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Sri Lanka to tighten environmental laws
18 Nov, 2007 06:21:30
Nov 18, 2007 (LBO) – Sri Lanka would tighten environmental protection regulations next year with vehicle emissions being a key target of the authorities, officials said.
Earlier this week the government launched a vehicle emission testing program to check noxious gas and particulate emissions.

Registrar of Motor Traffic B Wijeratne says there about 1.9 million vehicles on the roads now though his department has registered about three million vehicles so far.

By the end of 2008, the vehicle population is expected to reach 2.4 million.

The country's three-wheeler taxis which use two stroke engines have become a key cause of atmospheric pollution in the city. Last year out of 300,000 vehicles registered in the island 64,000 were three wheelers.

Taking a cue from India the county has announced a ban on the import of two-stroke engine three wheelers and motorcycles. However the move is resisted by three wheeler owners who are politically powerful.

Unlike cars which use four-stroke internal combustion engines where only petrol or diesel is burnt, two stroke engines also burn engine oil which is mixed with petrol, making them a major health hazard.

“There has been an alarming increase in respiratory disorders particularly among children in the country for which the primary cause is unchecked vehicle exhaust emissions,” Ruwan Wijemuni, deputy chief medical officer of the Colombo Municipal Council said.

Tests have found that air quality of the ground floor of urban schools was much worse than that of rural schools.

Environmental minister Champika Ranawaka says environmental laws would be tightened next year.

“The government has made a decision to strengthen all the rules and regulations that deal with conserving the environment,” he said at a ceremony in Colombo to launch an emission testing program.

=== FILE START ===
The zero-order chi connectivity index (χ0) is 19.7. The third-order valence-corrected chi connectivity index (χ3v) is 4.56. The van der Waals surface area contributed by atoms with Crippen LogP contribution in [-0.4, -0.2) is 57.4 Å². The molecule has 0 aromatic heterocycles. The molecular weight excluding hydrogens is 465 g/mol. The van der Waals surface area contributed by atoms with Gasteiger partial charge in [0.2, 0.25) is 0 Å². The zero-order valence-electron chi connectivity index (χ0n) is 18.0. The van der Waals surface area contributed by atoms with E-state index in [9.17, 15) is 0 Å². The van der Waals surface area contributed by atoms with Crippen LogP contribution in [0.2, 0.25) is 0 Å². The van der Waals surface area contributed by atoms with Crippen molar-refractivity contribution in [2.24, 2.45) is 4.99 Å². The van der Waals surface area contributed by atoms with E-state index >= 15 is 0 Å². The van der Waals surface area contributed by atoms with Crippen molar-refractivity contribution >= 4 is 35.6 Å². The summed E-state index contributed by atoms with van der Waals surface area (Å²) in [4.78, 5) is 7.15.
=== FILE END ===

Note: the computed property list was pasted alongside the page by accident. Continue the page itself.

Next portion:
"We have sought advice from the supreme court also regarding this."

Emission certificates would be made compulsory from April 2008 for all vehicles. The certificate would have to be submitted to get the annual revenue license.

Two firms, Clean Co. (Pvt.) Limited and Laugfs Holdings Limited, have been officially authorized to conduct the tests, through 32 permanent and 80 mobile testing stations.

Transport minister Dulles Allahapperuma says making combustion cleaner would cut down fuel use by improving the efficiency of vehicle engines.

The environmental ministry estimates that a one percent reduction in emissions would save a billion rupees of fuel.

Sri Lanka's government policies have contributed to environment pollution and discouraged the use of cleaner fuels and smaller vehicles.

Diesel is heavily subsidized compared to petrol, despite petrol being a cleaner fuel. This has discouraged its use. Diesel vehicles in general are heavier than petrol ones.

Most politicians use heavy, diesel guzzling super luxury jeeps imported duty free. Earlier this year government officials were provisionally given a chance to import more than 20,000 tax slashed cars.

In the 1990's people stopped buying petrol cars and switched to heavier, diesel vans, as petrol was priced at 50 rupees a litre and diesel at only 13 rupees.

Starting from 2002 the gap between diesel and petrol was narrowed, and leaded petrol was eliminated. But in 2007 the gap between diesel and petrol has started to widen again.

Sri Lanka also started to heavily subsidize fuel from 2004 sending the wrong price signals to the economy.
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